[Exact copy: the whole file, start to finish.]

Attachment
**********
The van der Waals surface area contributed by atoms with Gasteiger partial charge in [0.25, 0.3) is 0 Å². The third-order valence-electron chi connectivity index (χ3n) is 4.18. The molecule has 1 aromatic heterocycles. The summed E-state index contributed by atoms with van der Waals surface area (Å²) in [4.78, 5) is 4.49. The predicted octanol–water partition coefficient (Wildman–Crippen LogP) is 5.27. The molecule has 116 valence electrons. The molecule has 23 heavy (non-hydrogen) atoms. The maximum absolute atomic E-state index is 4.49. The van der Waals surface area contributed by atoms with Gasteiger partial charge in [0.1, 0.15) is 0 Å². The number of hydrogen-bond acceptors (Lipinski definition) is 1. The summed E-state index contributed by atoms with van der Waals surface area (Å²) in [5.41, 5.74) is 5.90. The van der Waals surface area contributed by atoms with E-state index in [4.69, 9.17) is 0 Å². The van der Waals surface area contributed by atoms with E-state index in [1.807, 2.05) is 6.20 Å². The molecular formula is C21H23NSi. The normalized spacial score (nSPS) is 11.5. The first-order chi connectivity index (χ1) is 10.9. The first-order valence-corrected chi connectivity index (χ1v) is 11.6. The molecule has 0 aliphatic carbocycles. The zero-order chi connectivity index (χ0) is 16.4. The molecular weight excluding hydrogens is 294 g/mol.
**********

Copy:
The van der Waals surface area contributed by atoms with Gasteiger partial charge in [0.25, 0.3) is 0 Å². The third-order valence-electron chi connectivity index (χ3n) is 4.18. The molecule has 1 aromatic heterocycles. The summed E-state index contributed by atoms with van der Waals surface area (Å²) in [4.78, 5) is 4.49. The predicted octanol–water partition coefficient (Wildman–Crippen LogP) is 5.27. The molecule has 116 valence electrons. The molecule has 23 heavy (non-hydrogen) atoms. The maximum absolute atomic E-state index is 4.49. The van der Waals surface area contributed by atoms with Gasteiger partial charge in [0.1, 0.15) is 0 Å². The number of hydrogen-bond acceptors (Lipinski definition) is 1. The summed E-state index contributed by atoms with van der Waals surface area (Å²) in [5.41, 5.74) is 5.90. The van der Waals surface area contributed by atoms with E-state index in [4.69, 9.17) is 0 Å². The van der Waals surface area contributed by atoms with E-state index in [1.807, 2.05) is 6.20 Å². The molecular formula is C21H23NSi. The normalized spacial score (nSPS) is 11.5. The first-order chi connectivity index (χ1) is 10.9. The first-order valence-corrected chi connectivity index (χ1v) is 11.6. The molecule has 0 aliphatic carbocycles. The zero-order chi connectivity index (χ0) is 16.4. The molecular weight excluding hydrogens is 294 g/mol.